“In the end, it is the most diverse urban constellations that make up the galaxies in question, and forA is an experimental and dynamic model (searching) for some of their potential futures.”
—Hannes Stiefel, responding to the forA on the Urban manifesto
The attempt to establish a discourse on the urban that reflects the multifarious natures of its subject in its own format is a courageous endeavor—particularly in times when the way we inhabit the earth is finally really being called into a fundamental question.
The New Climatic Regime took command and demands from the disciplines of architecture and planning to take a stand. No other phenomenon has confronted the urban more radically with its own capabilities and limits—and it will continue to do so with increasing frequency. Hence, a substantial part of our attention and time is needed to explore the spaces in which processes and objects of both the urban and the environmental (ecological) increasingly challenge each other in constant flux.
The urban, the environmental, and forA itself share the rejection of the prioritization of “the object” in favor of exchange and connectivity. And yet the significant form of an object or a unique individual voice will never become obsolete—on the contrary: its particular form co-directs, specifies and deepens the envisaged conversation.
How I understand forA’s ambition and operational strategy: The forA manifesto, by its claim for fathoming investigations of the dynamics that could turn a world of inertia into one of change, introduces the concept of forA on the urban as a model. A model for (hopefully not only the discourse on) urban change. A model (from the Latin modulus = measure) is by definition a measuring device, a plumbing tool, a mediating structure, a research instrument. By being rooted in an essayistic format, forA contributions offer objective cognition as the result of subjective regards and common insight in consequence of individual views. forA on the urban in turn functions as the galaxy, the gravitationally bound system of its parts (contributions) that moderates and fosters exchange, connects, coalesces the emerging vocabularies, formats, methodologies and further models – and thus at best deconstructs their own very limits.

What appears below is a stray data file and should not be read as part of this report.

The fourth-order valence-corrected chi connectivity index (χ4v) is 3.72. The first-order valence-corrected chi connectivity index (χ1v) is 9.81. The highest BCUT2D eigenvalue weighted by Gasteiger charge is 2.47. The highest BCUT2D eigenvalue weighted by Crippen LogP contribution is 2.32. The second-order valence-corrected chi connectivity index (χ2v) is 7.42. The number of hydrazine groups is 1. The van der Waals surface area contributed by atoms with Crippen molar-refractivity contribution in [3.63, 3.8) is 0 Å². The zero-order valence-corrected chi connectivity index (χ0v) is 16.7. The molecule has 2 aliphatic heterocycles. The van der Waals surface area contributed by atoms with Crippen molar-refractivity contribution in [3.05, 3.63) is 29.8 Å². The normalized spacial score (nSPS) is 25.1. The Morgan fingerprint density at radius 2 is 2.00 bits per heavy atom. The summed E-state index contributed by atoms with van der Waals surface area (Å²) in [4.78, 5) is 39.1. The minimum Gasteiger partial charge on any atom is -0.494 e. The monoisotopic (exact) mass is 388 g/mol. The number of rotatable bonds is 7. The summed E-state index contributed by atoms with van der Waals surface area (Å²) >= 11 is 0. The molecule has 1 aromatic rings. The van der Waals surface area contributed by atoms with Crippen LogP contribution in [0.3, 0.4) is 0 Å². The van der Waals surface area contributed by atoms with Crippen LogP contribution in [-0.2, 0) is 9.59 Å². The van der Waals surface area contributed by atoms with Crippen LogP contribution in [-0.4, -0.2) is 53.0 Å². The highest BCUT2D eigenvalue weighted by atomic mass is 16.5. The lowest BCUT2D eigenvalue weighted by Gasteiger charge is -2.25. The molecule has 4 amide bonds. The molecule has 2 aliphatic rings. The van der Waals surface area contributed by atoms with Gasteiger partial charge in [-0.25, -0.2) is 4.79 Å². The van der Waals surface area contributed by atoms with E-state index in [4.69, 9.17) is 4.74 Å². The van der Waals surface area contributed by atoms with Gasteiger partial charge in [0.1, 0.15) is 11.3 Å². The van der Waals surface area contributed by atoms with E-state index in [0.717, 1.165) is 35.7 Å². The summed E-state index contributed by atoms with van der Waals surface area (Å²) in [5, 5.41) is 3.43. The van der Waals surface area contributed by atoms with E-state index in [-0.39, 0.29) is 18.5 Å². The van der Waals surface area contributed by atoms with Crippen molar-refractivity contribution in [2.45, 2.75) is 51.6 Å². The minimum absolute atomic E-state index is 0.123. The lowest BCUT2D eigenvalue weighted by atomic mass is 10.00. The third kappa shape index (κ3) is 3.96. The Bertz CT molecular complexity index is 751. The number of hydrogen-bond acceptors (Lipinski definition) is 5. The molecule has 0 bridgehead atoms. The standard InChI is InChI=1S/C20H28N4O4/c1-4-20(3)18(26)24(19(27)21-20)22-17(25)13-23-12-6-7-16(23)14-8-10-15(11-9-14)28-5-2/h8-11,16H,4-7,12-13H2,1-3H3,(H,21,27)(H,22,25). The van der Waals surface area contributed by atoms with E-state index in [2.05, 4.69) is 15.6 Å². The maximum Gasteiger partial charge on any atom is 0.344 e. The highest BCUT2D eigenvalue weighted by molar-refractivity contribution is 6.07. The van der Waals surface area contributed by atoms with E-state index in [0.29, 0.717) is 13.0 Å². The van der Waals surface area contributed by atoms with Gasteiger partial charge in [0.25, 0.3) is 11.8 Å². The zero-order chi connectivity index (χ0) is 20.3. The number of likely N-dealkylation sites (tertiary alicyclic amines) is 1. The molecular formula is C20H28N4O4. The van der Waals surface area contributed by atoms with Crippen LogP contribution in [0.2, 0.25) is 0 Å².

In the end, it is the most diverse urban constellations that make up the galaxies in question, and forA is an experimental and dynamic model (searching) for some of their potential futures. In architecture, the idea of a model is constantly pushed to its limits. And by building, architecture is capable to test and further develop such highly needed experimental models in the scale of 1:1, and thus to activate them in concrete societal and environmental contexts. Hence, in order to become a true tool for change, forA’s extended goal in my opinion ought to be: to physically realize the postulated expanded notion of architecture as an integrative force in the multilogues that will create our desirable future’s material and immaterial urban environments.
Annotations is an ongoing project initiated by the editors of forA on the Urban which seeks to extend and deepen the ideas and discussion that emerged in issue #0. New and previous contributors to the journal are invited to reflect on the subjects of the publication by engaging directly with the printed object, whether by writing in the margins of the page or transforming the journal into something else entirely. Annotations is meant literally: that is, issue #0 becomes a working document (and surface) for collecting reflections and thoughts. In doing so it allows the conversation on the urban to move in new and surprising directions.
Hannes Stiefel is the founder of Stiefel & Company Architects and a professor of Architecture at the Academy of fine Arts Vienna, where he leads the platform Ecology, Sustainability and Cultural Heritage (ESC) at the Institute for Art and Architecture (IKA).